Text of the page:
Los Angeles Angels: You traded away a Top-100 prospect that was under team control, making the league minimum for the next six years for one year of a catcher that hit .238 last season. To make matters worse, this catcher hit .172 with only four home runs outside of Coors Field last year. Was Jeff Mathis really so bad that you needed to replace him with a hitter who will hit for the same average but cost you a top pitching prospect?


Promising Trends

BALTIMORE, MD - SEPTEMBER 16:  Relief pitcher Tyler Chatwood #52 of the Los Angeles Angels of Anaheim throws to a Baltimore Orioles batter during the seventh inning at Oriole Park at Camden Yards on September 16, 2011 in Baltimore, Maryland.  The Orioles
Rob Carr/Getty Images

Colorado Rockies: Away from Angel Stadium, Tyler Chatwood posted a 3.82 ERA. That’s great considering he’s been legally old enough to drink for all of six months.

Before the wheels fell off the wagon in the second half, Chatwood had proven that he was capable of being a solid mid-rotation starter in the major leagues, as he had posted a 3.62 ERA before the All-Star break. Chatwood also won’t be facing American League offenses anymore; he’ll face anemic offenses from San Diego, Los Angeles (the blue side) and San Francisco more often than not. 

Los Angeles Angels: Those OBP numbers aren’t a fluke. Any time he’s appeared in more than 100 games, he’s posted an OBP up toward .400. Skeptics may point out his poor home and road splits, but if you notice in the second half of last season, Iannetta was a machine, posting a .274/.373 line. 

The Angels were among the worst teams in baseball at getting on base (.313 team OBP) and driving runners in (.252 team BA with men on base). Chris Iannetta (.370 OBP and .310/.470 with RISP) should certainly help buck those trends.


The Decision

This is a win-win trade for both teams, as they both get better in the short term. But because of the long-term benefits, it seems like a bigger win for the Colorado Rockies.


The Next Move

Jerry Dipoto traded away a prime candidate for the fifth starter spot in the rotation and may lose Trevor Reckling and Matt Shoemaker to the Rule 5 draft. Trevor Bell is out of options, and unless he’s on the major league roster next season, the Angels will risk losing him as well.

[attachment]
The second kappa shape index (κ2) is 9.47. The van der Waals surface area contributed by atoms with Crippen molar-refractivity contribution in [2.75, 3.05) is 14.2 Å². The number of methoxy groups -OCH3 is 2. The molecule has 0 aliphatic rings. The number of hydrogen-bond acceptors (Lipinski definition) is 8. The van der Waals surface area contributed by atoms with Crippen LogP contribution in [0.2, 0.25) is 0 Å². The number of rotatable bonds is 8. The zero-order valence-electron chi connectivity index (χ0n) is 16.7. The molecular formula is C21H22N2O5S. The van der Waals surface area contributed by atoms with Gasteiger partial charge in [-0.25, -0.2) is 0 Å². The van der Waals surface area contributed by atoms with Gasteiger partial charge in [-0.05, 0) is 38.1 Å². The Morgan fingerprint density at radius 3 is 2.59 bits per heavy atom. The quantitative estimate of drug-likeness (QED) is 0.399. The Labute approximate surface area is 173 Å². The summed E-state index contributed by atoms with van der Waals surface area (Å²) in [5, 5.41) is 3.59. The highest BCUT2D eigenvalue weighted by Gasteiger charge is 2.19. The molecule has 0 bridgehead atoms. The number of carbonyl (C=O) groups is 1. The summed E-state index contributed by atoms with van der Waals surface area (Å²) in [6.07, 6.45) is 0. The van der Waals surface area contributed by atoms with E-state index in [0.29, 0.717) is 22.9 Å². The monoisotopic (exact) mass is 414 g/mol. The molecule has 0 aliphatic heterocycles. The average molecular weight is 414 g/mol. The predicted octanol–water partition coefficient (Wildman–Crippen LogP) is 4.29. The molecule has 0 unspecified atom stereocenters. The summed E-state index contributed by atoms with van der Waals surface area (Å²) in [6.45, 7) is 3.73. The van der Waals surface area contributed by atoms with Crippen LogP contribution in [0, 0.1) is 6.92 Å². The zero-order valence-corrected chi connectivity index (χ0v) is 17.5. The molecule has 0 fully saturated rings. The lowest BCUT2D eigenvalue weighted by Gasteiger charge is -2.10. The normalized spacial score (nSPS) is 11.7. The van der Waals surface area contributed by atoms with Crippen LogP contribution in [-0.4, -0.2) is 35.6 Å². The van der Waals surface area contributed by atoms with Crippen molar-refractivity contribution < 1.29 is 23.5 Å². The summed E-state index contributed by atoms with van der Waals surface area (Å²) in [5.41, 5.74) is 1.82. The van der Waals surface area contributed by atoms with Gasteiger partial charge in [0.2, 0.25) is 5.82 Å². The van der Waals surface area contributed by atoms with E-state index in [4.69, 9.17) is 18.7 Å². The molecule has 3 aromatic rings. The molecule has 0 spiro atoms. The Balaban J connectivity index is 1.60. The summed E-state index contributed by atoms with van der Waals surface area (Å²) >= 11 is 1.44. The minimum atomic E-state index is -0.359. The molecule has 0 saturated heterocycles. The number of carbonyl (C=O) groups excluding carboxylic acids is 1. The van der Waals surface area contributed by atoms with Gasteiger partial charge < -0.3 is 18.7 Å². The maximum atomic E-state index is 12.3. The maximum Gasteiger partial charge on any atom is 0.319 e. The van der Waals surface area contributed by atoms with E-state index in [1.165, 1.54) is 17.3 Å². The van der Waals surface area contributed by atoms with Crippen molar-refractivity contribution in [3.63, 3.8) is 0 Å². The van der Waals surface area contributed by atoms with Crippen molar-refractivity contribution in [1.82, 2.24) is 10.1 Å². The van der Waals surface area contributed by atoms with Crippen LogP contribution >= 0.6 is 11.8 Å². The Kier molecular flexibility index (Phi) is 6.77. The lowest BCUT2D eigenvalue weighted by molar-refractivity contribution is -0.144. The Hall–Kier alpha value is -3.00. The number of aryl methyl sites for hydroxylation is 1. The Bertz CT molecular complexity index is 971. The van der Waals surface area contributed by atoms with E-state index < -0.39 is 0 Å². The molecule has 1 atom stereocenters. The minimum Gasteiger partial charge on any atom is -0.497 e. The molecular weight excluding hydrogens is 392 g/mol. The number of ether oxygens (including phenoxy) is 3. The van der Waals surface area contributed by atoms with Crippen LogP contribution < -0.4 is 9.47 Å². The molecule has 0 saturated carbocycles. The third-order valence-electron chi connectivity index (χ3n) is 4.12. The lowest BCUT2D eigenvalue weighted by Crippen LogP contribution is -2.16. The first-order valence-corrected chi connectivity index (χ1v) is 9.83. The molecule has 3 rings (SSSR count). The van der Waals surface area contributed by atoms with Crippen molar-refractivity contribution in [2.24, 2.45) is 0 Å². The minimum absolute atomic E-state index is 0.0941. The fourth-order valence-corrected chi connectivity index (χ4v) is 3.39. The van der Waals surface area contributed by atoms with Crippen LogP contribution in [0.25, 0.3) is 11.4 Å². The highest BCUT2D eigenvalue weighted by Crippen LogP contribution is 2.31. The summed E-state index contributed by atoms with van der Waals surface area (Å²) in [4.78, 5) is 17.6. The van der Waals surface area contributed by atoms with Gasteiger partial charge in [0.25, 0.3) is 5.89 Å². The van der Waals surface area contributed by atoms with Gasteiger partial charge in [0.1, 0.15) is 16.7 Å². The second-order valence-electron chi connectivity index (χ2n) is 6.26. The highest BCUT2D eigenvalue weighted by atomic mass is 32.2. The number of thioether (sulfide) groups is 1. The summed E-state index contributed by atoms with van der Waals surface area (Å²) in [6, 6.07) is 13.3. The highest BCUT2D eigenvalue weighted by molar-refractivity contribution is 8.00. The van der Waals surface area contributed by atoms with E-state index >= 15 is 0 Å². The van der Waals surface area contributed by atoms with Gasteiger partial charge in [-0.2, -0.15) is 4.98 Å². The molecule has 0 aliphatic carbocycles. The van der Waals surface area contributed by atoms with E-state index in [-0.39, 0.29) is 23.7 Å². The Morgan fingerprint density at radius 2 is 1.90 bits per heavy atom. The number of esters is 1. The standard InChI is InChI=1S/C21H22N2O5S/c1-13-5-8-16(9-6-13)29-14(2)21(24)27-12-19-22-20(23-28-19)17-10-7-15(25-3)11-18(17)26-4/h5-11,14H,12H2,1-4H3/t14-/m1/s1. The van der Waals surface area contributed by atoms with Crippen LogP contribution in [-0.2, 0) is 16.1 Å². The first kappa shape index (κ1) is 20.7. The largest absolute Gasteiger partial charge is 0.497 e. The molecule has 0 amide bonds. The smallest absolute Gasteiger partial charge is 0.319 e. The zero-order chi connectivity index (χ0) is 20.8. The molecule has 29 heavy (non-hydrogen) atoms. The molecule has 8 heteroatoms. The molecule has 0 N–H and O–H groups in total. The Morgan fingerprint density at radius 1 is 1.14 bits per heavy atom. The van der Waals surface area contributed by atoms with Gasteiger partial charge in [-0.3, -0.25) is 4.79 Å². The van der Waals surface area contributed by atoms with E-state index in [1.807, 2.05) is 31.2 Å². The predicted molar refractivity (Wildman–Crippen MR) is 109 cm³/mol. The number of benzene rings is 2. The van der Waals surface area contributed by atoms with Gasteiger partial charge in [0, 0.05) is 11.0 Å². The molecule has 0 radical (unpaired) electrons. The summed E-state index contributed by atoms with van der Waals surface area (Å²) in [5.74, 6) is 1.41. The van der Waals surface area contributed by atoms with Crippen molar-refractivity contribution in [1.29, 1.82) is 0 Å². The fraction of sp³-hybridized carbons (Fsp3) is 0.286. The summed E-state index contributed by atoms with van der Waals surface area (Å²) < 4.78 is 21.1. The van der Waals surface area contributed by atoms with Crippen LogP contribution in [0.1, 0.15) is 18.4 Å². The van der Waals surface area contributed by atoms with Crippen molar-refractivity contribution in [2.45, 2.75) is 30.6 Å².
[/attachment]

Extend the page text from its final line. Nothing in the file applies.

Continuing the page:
Los Angeles needs depth in the rotation. Expect the Angels to sign a free agent starting pitcher or trade for one. CJ Wilson offered the Angels a 20 million dollar hometown discount, which is basically nothing when he was already asking for $120 million, but something tells me he and the Angels get a deal done that works for both sides. My guess is five years, $85 million. 

The Angels are also in the market for a hard-throwing right-handed reliever that is capable of handling a late-inning role. Heath Bell has expressed a desire to remain on the West Coast, and Dipoto is familiar with Bell, having just come from the NL West (Arizona D-Backs). I think the Angels and Bell hash out an agreement for three years, $25 million. 

This will bring the Angels payroll to around $145 million, but I don’t think the Angels will be finished.   The recent Maicer Izturis rumors indicate the Angels are listening on offers for their utility infielder. I think the Angels will trade him for a prospect and free the team of the four million owed to him in 2012, bringing the total payroll to approximately $141 million. 

If this truly is Dipoto’s plan, you’ve got to give the man credit. A rotation featuring Weaver, Haren, Wilson, Santana and Williams is unmatched in baseball. A bullpen that includes Bell, Downs, Walden and Takahashi won’t surrender many runs.

The Angels offense will still be a work in progress, but there’s reason to believe Vernon Wells will hit better (he has to; otherwise, he’d be replaced by super-prospect Mike Trout). Trumbo may provide some power at third base, Kendrys Morales still may come back and finally, Chris Iannetta gives this lineup a look that Jeff Mathis never could have provided.